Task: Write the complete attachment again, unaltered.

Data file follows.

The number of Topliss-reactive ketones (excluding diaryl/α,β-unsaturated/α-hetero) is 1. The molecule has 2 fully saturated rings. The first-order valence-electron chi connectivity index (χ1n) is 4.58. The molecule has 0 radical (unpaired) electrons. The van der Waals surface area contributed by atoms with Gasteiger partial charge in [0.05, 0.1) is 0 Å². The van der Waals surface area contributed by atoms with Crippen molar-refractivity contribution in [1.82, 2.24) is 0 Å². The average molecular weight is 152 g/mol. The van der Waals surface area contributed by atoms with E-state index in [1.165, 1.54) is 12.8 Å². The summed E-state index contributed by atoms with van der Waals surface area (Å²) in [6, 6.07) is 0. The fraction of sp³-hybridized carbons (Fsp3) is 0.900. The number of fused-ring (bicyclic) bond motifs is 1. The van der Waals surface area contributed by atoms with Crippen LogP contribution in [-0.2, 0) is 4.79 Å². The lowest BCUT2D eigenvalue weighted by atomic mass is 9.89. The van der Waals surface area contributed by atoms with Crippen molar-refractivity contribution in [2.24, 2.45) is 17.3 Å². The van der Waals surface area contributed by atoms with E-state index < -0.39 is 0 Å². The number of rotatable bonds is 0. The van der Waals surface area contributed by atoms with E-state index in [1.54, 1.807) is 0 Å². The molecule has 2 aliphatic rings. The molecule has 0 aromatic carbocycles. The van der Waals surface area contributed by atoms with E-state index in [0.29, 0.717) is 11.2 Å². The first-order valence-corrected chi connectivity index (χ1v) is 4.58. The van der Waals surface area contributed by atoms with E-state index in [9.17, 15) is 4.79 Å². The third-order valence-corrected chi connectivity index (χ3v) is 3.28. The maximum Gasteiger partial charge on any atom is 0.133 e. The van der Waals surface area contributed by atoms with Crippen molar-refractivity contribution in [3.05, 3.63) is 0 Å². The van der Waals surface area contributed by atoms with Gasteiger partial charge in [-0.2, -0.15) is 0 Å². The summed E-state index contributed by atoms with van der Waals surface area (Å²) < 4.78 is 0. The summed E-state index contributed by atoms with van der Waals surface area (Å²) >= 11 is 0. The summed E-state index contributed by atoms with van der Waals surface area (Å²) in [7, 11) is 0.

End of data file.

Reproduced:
The number of Topliss-reactive ketones (excluding diaryl/α,β-unsaturated/α-hetero) is 1. The molecule has 2 fully saturated rings. The first-order valence-electron chi connectivity index (χ1n) is 4.58. The molecule has 0 radical (unpaired) electrons. The van der Waals surface area contributed by atoms with Gasteiger partial charge in [0.05, 0.1) is 0 Å². The van der Waals surface area contributed by atoms with Crippen molar-refractivity contribution in [1.82, 2.24) is 0 Å². The average molecular weight is 152 g/mol. The van der Waals surface area contributed by atoms with E-state index in [1.165, 1.54) is 12.8 Å². The summed E-state index contributed by atoms with van der Waals surface area (Å²) in [6, 6.07) is 0. The fraction of sp³-hybridized carbons (Fsp3) is 0.900. The number of fused-ring (bicyclic) bond motifs is 1. The van der Waals surface area contributed by atoms with Crippen LogP contribution in [-0.2, 0) is 4.79 Å². The lowest BCUT2D eigenvalue weighted by atomic mass is 9.89. The van der Waals surface area contributed by atoms with Crippen molar-refractivity contribution in [2.24, 2.45) is 17.3 Å². The van der Waals surface area contributed by atoms with E-state index < -0.39 is 0 Å². The number of rotatable bonds is 0. The van der Waals surface area contributed by atoms with E-state index in [1.54, 1.807) is 0 Å². The molecule has 2 aliphatic rings. The molecule has 0 aromatic carbocycles. The van der Waals surface area contributed by atoms with E-state index in [0.29, 0.717) is 11.2 Å². The first-order valence-corrected chi connectivity index (χ1v) is 4.58. The van der Waals surface area contributed by atoms with E-state index in [9.17, 15) is 4.79 Å². The third-order valence-corrected chi connectivity index (χ3v) is 3.28. The maximum Gasteiger partial charge on any atom is 0.133 e. The van der Waals surface area contributed by atoms with Crippen molar-refractivity contribution in [3.05, 3.63) is 0 Å². The van der Waals surface area contributed by atoms with Gasteiger partial charge in [-0.2, -0.15) is 0 Å². The summed E-state index contributed by atoms with van der Waals surface area (Å²) < 4.78 is 0. The summed E-state index contributed by atoms with van der Waals surface area (Å²) >= 11 is 0. The summed E-state index contributed by atoms with van der Waals surface area (Å²) in [7, 11) is 0.